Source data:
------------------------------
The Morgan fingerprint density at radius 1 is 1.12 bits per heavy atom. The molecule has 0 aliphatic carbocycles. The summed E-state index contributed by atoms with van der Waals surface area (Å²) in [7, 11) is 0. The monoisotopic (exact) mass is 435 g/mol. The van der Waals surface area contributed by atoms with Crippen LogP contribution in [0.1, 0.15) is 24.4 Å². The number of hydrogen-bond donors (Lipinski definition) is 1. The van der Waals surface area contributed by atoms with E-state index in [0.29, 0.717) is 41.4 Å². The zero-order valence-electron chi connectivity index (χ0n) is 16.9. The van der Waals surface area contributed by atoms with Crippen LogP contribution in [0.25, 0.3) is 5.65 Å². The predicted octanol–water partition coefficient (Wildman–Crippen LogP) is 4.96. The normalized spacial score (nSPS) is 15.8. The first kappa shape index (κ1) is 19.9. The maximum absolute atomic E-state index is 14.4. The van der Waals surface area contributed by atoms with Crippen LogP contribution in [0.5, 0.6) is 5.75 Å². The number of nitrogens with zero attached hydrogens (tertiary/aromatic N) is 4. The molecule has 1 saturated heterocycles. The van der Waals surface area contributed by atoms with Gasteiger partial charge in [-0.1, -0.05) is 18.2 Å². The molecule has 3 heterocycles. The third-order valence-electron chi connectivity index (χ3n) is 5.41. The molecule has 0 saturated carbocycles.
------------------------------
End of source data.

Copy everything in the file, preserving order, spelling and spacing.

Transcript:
The Morgan fingerprint density at radius 1 is 1.12 bits per heavy atom. The molecule has 0 aliphatic carbocycles. The summed E-state index contributed by atoms with van der Waals surface area (Å²) in [7, 11) is 0. The monoisotopic (exact) mass is 435 g/mol. The van der Waals surface area contributed by atoms with Crippen LogP contribution in [0.1, 0.15) is 24.4 Å². The number of hydrogen-bond donors (Lipinski definition) is 1. The van der Waals surface area contributed by atoms with E-state index in [0.29, 0.717) is 41.4 Å². The zero-order valence-electron chi connectivity index (χ0n) is 16.9. The van der Waals surface area contributed by atoms with Crippen LogP contribution in [0.25, 0.3) is 5.65 Å². The predicted octanol–water partition coefficient (Wildman–Crippen LogP) is 4.96. The normalized spacial score (nSPS) is 15.8. The first kappa shape index (κ1) is 19.9. The maximum absolute atomic E-state index is 14.4. The van der Waals surface area contributed by atoms with Crippen LogP contribution in [0.5, 0.6) is 5.75 Å². The number of nitrogens with zero attached hydrogens (tertiary/aromatic N) is 4. The molecule has 1 saturated heterocycles. The van der Waals surface area contributed by atoms with Gasteiger partial charge in [-0.1, -0.05) is 18.2 Å². The molecule has 3 heterocycles. The third-order valence-electron chi connectivity index (χ3n) is 5.41. The molecule has 0 saturated carbocycles.